Taurus does need to be given a little bit of a break, because gun companies can "turn things around" for the better, and some that have always been considered "top tier", can start to get crappy too.

I feel the 856 is a solid option in a revolver.
Shortly after I bought my S&W 442, I read two posts on other sites regarding S&W that I found concerning. One was regarding an M&P and S&W basically made a few maneuvers to avoid covering warranty work.
The next was regarding a model 642 (Stainless version of my 442). This particula4 specimen had been owned and shot for 4 years. Owner started experiencing light strikes. Sent it to S&W. 3 months later he gets word back that the frame is damaged and the gun is not repairable. (Frame stretch, no cracks). S&W would not cover it. Said it was normal wear, but the gun had met it’s life expectancy, but could not be repaired. They wouldn’t replace it either. They offered a $100 discount on a new 642.

Was a time when you could tell folks, that S&W stood behind their products for life. Doesn’t seem to be the case any longer, and more reports of poor QC seem to be emerging. S&W reputation is on a downward trend. Taurus really only had room to improve their reputation, but it does seem they are building revolvers, better than they did for several years. Early to mid 1990’s revolvers seemed pretty high quality.

We witnessed other once great manufacturers loose their way. Some come back from their decline, while others get bought out.
 

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Discussion Starter · #5 ·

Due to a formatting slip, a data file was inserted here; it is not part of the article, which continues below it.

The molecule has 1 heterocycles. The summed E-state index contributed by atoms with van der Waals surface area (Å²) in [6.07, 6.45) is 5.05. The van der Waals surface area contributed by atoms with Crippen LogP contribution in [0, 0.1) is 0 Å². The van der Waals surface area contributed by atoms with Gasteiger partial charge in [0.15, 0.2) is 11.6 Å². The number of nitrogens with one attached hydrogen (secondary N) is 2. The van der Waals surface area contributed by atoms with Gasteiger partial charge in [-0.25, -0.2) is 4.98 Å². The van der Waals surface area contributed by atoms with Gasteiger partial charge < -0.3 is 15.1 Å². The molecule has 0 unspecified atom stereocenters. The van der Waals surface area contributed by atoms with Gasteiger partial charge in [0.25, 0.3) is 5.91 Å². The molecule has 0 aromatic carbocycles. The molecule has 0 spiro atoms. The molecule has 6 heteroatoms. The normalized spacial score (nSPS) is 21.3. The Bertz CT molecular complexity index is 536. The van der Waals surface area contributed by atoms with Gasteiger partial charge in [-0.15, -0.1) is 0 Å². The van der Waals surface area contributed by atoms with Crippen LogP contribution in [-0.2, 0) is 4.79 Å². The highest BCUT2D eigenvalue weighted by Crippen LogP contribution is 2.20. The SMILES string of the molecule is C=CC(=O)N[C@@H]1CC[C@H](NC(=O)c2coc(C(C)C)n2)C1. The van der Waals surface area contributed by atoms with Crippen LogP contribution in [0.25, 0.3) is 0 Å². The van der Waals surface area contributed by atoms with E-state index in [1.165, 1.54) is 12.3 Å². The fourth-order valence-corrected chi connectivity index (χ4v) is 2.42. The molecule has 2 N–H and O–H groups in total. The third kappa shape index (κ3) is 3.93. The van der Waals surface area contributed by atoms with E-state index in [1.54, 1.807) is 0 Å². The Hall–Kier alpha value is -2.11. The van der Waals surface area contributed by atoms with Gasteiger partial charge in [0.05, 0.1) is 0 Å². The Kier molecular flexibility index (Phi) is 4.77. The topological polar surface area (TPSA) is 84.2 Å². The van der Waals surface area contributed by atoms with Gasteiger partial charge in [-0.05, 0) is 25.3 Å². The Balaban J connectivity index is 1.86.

Got my rather “minty” early 1990s Taurus 85CH today. (Funny thing is I was outbid on a heavily worn kind of rust one o& these on Gunbroker. After that, this specimen showed up and I put a $250 bid on it. Nobody outbid me, and this ended up being cheaper than the beater would have been.
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Discussion Starter · #7 ·
SSGN_Doc. That older hammerless looks great!
After really closely inspecting it and even taking the side plate off to lube the internals, I think it may either be unfired, or was shot VERY little. No wear marks on the hammer or trigger sides, no wear marks on the the spring rods. Only a light turn mark On th3 cylinder and no powder or lead residue to be found anywhere.

both the 85 and 856 have DA trigger pulls that average 10.25 lbs out of the box.
 

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Discussion Starter · #9 ·
Finally got inside the 856. Internals definitely show some differences compared to the old 85. Did a little smoothing and added some oil. Feels better. But this is how it looks freshly opened.
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Flat hammer spring strut. More cast parts. All seem to be pretty decent quality. Didn’t take much to smooth things up a bit.

And it looks like you can even find your exact date of manufacture.
 

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I got a used matte stainless 856 with black cylinder. 3" barrel and VZ grips. Works great & good accuracy. Grips were sold ASAP. It hurt my palm to shoot it. Unreal sharp grooves! Bought a Pachmayr wood grip & it's much better. Including quality of grip as well.

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I have an 85 and an 856 defender both in matte stainless and they have treated me very well. Very accurate and never a problem with either one. Taurus has made great strides in producing much better products as of late and it is very much appreciated, hopefully they continue.